Students in their last two years of high school start to ponder where to attend school after they graduate. If it is staying home and attending a community college or going away, it depends on the individual, the program they are seeking and what they can afford.
Durham College’s marketing coordinator, Traci Ellis says there are stereotypes about community colleges.
“This campus is not a small town college anymore, we have a lot to offer,” says Ellis.
With Durham College having more than 10,000 students and sharing the campus with the university, Ellis says Durham College is “ahead of the pack” in terms of offering college students with pathways to getting their degree.
Admissions and recruitment officer, Nicole Davidson, says community college will allow students to remain close to friends and family and save on housing.
Although Durham College offers residency, local students are not as likely to use it.
According to Lisa White, the associate registrar of admissions and recruitment, about six per cent of local students use residency.
Amanda Cave, a future DC student who is entering the Developmental Service Worker program this fall, says when she first went to school for biology at Carleton University, she didn’t apply to close-to-home schools.
“My program was offered at most local universities and colleges, but I only applied to schools that weren’t local,” says Cave. “I wanted to go away more for the experience of living away from home rather than for the program.”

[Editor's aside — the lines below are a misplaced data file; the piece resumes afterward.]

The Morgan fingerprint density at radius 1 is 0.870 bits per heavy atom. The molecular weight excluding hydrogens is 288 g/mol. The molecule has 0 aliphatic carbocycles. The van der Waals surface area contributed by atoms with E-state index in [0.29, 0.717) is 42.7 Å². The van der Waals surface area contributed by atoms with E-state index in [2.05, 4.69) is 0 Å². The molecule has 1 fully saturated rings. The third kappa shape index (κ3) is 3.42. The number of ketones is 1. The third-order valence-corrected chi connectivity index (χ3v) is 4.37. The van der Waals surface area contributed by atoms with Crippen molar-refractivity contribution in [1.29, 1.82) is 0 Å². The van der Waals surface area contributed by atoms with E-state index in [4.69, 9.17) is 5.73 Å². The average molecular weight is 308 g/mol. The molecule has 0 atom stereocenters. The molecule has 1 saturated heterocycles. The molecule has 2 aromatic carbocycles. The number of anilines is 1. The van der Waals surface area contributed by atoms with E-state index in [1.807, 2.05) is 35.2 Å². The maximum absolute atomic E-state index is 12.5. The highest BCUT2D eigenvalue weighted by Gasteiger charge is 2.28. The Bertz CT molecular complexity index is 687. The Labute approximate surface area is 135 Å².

Cave says living in another city was hard at first since she did not know her way around the city.
She was on OSAP and also received a $1,500 bursary from Carleton. After a year of studying biology in Ottawa, Cave realized she did not like the program she was in.
“I am choosing community college now because I feel like there are more opportunities of finding a job after college with a diploma than there is coming out of university with a degree,” says Cave.
Kristen Shaver, a Brock University student who is in her second year of environmental geoscience, says she was scared to go away to school but always wanted to go because of the opportunities it presented.
“It really gave me the push I needed to become more independent and self reliable,” says Shaver.
Unlike Cave, whose Biology program was offered at local universities, Shaver’s program was not.
“If there was a program that I really wanted to do at community college, absolutely I would have gone,” says Shaver.
Rebecca Lingdren, who will attend DC this fall, says when she initially applied for schools out of high school, she believed she needed to go away to school to gain a “real education.”
Lindgren attended Trent University and majored in History and Political Science. Instead of moving to Peterborough, Lindgren would commute two hours everyday to and from school.
“I was working part-time to earn money for all the gas and school expenses I needed, but if I didn’t have enough money to drive to school, I wouldn’t go,” says Lindgren. “So I did poorly in my first year, it was too stressful trying to commute and work.”
In her second year, Lindgren went to Trent in Oshawa. She says it was a lot easier since it was only a 15-minute commute and she was a lot more successful in her second year.
Popularity in staying home for post-secondary education has gone up, according to a Finance Yahoo article in 2012. More students cannot afford to pay for housing on top of tuition costs.
Cave says she would tell high school students to stay home if they can. “You will save money and most likely be able to put more of your focus on school work,” says Cave.
Shaver says deciding on whether to stay or go away is a very personal decision.
“If the student truly didn’t feel ready to leave. I’d advise them to maybe go to a local school or take a year off and really focus on what they want to do,” says Shaver. “If they were just flip-flopping on the idea, without a doubt, I’d recommend leaving. There’s a whole big world outside high school, you just have to find what feels right for you.”